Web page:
BREAKING: Beloved Television Star Found Dead

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Fans of old television westerns are in mourning this week after Hugh O’Brian, known for playing the quick-drawing Wyatt Earp in the 1950s, passed away on Monday at his home in Beverly Hills, California. He was 91 years-old.

The New York Times reported that O’Brian’s death was confirmed by his foundation HOBY, originally known as Hugh O’Brian Youth Leadership.

O’Brian first arrived in Hollywood in 1947 with plans to return to college and eventually attend law school. Instead, he randomly broke into show business when he escorted an actress to a rehearsal for a play and ended up with a part for himself, filling in for an actor who was sick. He starred in his first film, “Never Fear,” in 1949 and a contract with Universal-International Pictures soon followed.

O’Brian spent much of his early years with secondary roles in westerns like “Beyond the Purple Hills” (1950), “The Cimarron Kid” (1952) and  “Seminole” (1953). His big break came in 1955 when he landed the title role on “The Life and Legend of Wyatt Earp,” which remained on television until 1961.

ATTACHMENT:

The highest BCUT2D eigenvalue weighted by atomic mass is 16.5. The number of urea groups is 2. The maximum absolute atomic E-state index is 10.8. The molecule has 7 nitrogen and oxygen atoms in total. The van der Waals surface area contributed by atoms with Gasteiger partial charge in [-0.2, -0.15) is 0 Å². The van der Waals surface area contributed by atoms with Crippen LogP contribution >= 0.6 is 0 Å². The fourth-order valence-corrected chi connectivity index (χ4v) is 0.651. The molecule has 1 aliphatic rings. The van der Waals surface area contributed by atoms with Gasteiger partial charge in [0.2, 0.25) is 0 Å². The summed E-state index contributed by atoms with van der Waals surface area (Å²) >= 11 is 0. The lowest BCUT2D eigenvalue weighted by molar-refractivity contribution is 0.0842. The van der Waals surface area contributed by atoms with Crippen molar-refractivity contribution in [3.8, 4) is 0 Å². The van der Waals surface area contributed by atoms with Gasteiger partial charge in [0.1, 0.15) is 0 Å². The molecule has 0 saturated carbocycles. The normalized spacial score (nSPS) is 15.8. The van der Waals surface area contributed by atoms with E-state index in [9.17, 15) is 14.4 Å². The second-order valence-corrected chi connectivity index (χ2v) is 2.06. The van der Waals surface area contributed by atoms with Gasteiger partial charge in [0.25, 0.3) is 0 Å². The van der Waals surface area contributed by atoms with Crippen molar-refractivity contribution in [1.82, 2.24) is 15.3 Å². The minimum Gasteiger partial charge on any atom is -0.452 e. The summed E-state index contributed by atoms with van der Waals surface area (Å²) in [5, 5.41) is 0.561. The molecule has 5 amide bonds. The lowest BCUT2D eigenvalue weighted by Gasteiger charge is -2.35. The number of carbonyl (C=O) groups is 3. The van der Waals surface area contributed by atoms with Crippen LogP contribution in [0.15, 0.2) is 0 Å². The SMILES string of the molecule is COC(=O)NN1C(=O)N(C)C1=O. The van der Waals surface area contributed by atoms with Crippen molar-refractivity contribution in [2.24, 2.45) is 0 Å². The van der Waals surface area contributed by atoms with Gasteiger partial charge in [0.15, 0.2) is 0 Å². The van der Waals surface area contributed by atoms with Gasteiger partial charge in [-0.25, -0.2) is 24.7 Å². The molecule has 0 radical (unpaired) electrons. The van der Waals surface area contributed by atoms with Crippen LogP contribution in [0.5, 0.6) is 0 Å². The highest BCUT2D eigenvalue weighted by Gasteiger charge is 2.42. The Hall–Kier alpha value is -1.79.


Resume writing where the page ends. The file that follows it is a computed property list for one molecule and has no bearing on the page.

The actor went on to reprise the role of Earp many times in his career, most notably in the 1991 television movie “The Gambler Returns: The Luck of the Draw,” a vehicle for the singer Kenny Rogers, and “Wyatt Earp: Return to Tombstone,” a 1994 CBS television movie.

O’Brian continued acting in the ’60s, ’70s and ’80s with guest starring roles on television shows like “The Alfred Hitchcock Hour,” “Charlie’s Angels,” “Fantasy Island” and “Murder, She Wrote.” In addition, he was a noted philanthropist who started the foundation Hugh O’Brian Youth Leadership, a nonprofit organization that presents seminars that prepare high school students to “become positive catalysts for change.”

He is survived by his beloved wife Virginia Barber and his brother Don Krampe, a co-founder of his foundation and an unsuccessful Republican candidate for Senate in this year’s California primary.

When interviewed in 2010, O’Brian made it clear what his main priority was in life.

“I care first and foremost very, very much about this country,” he said, “and everything I’ve done in that area is trying to put something back into this country.”

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